School Supt. Rick Albritton’s plan will offer a limited number of teachers, support personnel, and administrators 10 percent of their annual salary to notify the district by April 1 they are leaving. The offer doesn’t apply to hourly employees.
Albritton said that even if the maximum number of 35 employees took the offer, and the school re-filled all the vacated teaching positions by hiring lower-paid younger teachers, the district would still save more than $500,000 over the $160,000 it would pay out in incentive money.
He said the plan was not for probationary employees, but instead for term contract workers who were already planning to leave. So “we’re not trying to pay anybody off.”
Albritton’s plan would limit the number of workers accepting the plan to 20 persons with 20 or more years experience; ten with 11-20 years experience; and five with 0-10 years experience.
He said teachers with 25 years experience earn about $53,000, and would thus receive $5,300 to leave.
Not all the vacated positions would necessarily remain unfilled. For example, the school must fill mathematics teacher positions, Albritton said, and “if we cut 35 teachers—and I’ll say professional support as well. . .you’re going to see our level of service decrease.”
But he said the option other than the early resignation incentive was to reduce staff through attrition, and selective reduction based on performance.
Meantime, Albritton said, the school will reduce its staff; shut down school buildings for the summer, turning thermostats up to 85 or 90 degrees; and shut down all district computers by 6 p.m., “a nice statement we’re trying to do everything we can to be efficient.”
Albritton said he now estimates that Gilmer ISD will lose $1.3-1.5 million of its current state aid due to the state’s budget shortfall, and that the total cut is estimated at $1.3 million in 2012, $1.5 million in 2013. But he said the incentive plan “would allow us to have a better handle” if the reduction proves “worse” than expected.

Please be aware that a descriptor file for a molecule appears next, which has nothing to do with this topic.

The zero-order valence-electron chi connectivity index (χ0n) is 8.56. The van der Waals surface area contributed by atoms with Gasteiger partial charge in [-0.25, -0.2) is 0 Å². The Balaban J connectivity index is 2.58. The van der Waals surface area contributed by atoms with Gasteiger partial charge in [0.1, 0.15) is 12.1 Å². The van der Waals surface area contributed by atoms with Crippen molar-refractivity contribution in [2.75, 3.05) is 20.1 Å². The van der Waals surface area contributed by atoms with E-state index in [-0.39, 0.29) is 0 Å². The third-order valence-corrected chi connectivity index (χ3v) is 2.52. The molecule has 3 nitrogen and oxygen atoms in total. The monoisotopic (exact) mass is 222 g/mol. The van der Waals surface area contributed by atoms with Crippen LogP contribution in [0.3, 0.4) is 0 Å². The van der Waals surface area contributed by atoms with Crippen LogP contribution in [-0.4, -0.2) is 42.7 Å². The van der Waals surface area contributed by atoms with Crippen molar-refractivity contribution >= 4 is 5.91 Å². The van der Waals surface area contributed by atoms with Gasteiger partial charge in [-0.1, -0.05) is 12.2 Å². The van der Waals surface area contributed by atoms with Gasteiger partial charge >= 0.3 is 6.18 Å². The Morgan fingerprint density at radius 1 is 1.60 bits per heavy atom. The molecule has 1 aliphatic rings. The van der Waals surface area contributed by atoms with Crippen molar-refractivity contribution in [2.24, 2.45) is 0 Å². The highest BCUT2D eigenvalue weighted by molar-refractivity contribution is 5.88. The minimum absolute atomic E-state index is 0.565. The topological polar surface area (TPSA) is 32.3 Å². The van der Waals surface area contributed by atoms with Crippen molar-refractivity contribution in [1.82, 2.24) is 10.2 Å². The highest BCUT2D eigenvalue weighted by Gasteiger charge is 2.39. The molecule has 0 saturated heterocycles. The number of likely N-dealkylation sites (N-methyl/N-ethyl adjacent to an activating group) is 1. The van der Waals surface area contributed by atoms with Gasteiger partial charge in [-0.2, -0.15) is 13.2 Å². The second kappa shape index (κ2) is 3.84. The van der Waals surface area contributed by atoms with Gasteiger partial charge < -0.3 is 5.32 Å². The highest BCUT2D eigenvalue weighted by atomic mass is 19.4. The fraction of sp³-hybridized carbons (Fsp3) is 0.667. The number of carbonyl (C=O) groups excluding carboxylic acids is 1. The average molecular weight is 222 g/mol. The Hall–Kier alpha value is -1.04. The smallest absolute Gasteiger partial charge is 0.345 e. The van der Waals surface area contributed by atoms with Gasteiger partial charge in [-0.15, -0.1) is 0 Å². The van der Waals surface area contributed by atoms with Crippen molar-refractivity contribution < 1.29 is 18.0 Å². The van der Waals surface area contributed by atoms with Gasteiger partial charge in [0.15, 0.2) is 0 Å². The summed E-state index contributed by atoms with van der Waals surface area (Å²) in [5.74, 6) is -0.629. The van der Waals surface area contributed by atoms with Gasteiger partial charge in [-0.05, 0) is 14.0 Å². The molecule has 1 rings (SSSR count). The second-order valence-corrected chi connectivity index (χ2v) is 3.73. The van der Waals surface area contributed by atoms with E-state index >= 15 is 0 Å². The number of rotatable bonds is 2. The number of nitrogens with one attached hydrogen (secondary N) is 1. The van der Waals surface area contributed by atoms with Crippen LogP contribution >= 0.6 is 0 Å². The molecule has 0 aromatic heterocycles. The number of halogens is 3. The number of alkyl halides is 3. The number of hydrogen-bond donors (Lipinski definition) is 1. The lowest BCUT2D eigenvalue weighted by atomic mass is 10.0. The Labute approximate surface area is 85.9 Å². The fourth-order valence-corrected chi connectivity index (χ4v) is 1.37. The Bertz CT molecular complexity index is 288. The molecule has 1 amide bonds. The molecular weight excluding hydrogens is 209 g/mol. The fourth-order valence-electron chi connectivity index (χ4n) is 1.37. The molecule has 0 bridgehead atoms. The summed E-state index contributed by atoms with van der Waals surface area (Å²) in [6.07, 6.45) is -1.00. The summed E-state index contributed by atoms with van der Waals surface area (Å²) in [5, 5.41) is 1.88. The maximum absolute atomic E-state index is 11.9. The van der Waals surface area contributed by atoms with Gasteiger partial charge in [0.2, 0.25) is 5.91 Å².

He said he hoped to “have at least our expenditures in early June,” but doesn’t expect to have the revenue figures until July or August. Pay raises for GISD employees in the 2011-12 budget will “be an extreme long shot,” he added.
One bill in the Texas Legislature would cut the district’s funding by $3.3 million, the superintendent said, but added he didn’t expect it to pass.
Albritton also said Gov. Rick Perry and the Texas House of Representatives had agreed to tap part of the state’s “rainy day fund,” thus reducing the possible shortfall for education funding from $10 billion to $4.6 or $4.7 billion. Thus, the potential reduction in state aid to schools would now affect 35,000 teachers rather than 100,000, he said.
However, should GISD’s budget end up reduced by $2.2 million, he said, “we’re going to have to figure out how to do it (function) with what we’ve got.”
Board President Todd Tefteller meantime said that someone resigning could save someone else’s job.
However, Board Member Jeff Rash, who cast the lone vote against Albritton’s plan, said the school could lose employees through attrition without paying incentives, and “I don’t want to lose 20-year good veteran teachers.”
Said Tefteller, “We want every good teacher to stay.” He noted the early buyout program was voluntary.
Tefteller joined Board Members Greg Laney, Diedra Camp, Mike Tackett and Mark Skinner in approving Albritton’s proposal. Trustee Gloria King was absent.
In a related move Monday night, the board approved without dissent a $41,500 bid from TCMC of Tyler to enclose a pavillion at the elementary school--a move which Albritton said would allow reducing staff at the elementary, intermediate, and junior high campuses, “especially in the elective area.”
He said he believed he could eliminate “easily four positions at the elementary” and move those persons into positions that others leave. Albritton said he would rather cut back in places not directly involving the classroom.
In other major business Monday night, trustees changed the school calendar to add class days on May 30 (Memorial Day) and May 31. Albritton said the school had to extend the school year by those two days to make up for days that school closed recently due to winter weather.
He said the school may have some Memorial Day programs, and that high school seniors (who graduate May 27) are exempt from attending the two class days.
He said that if the students came back after a prolonged holiday (which would include Memorial Day), it would hurt attendance.
The board also accepted a bid of $500 on a lot foreclosed for delinquent taxes in Glenwood Acres, and rejected a bid of $200 each on three such lots there.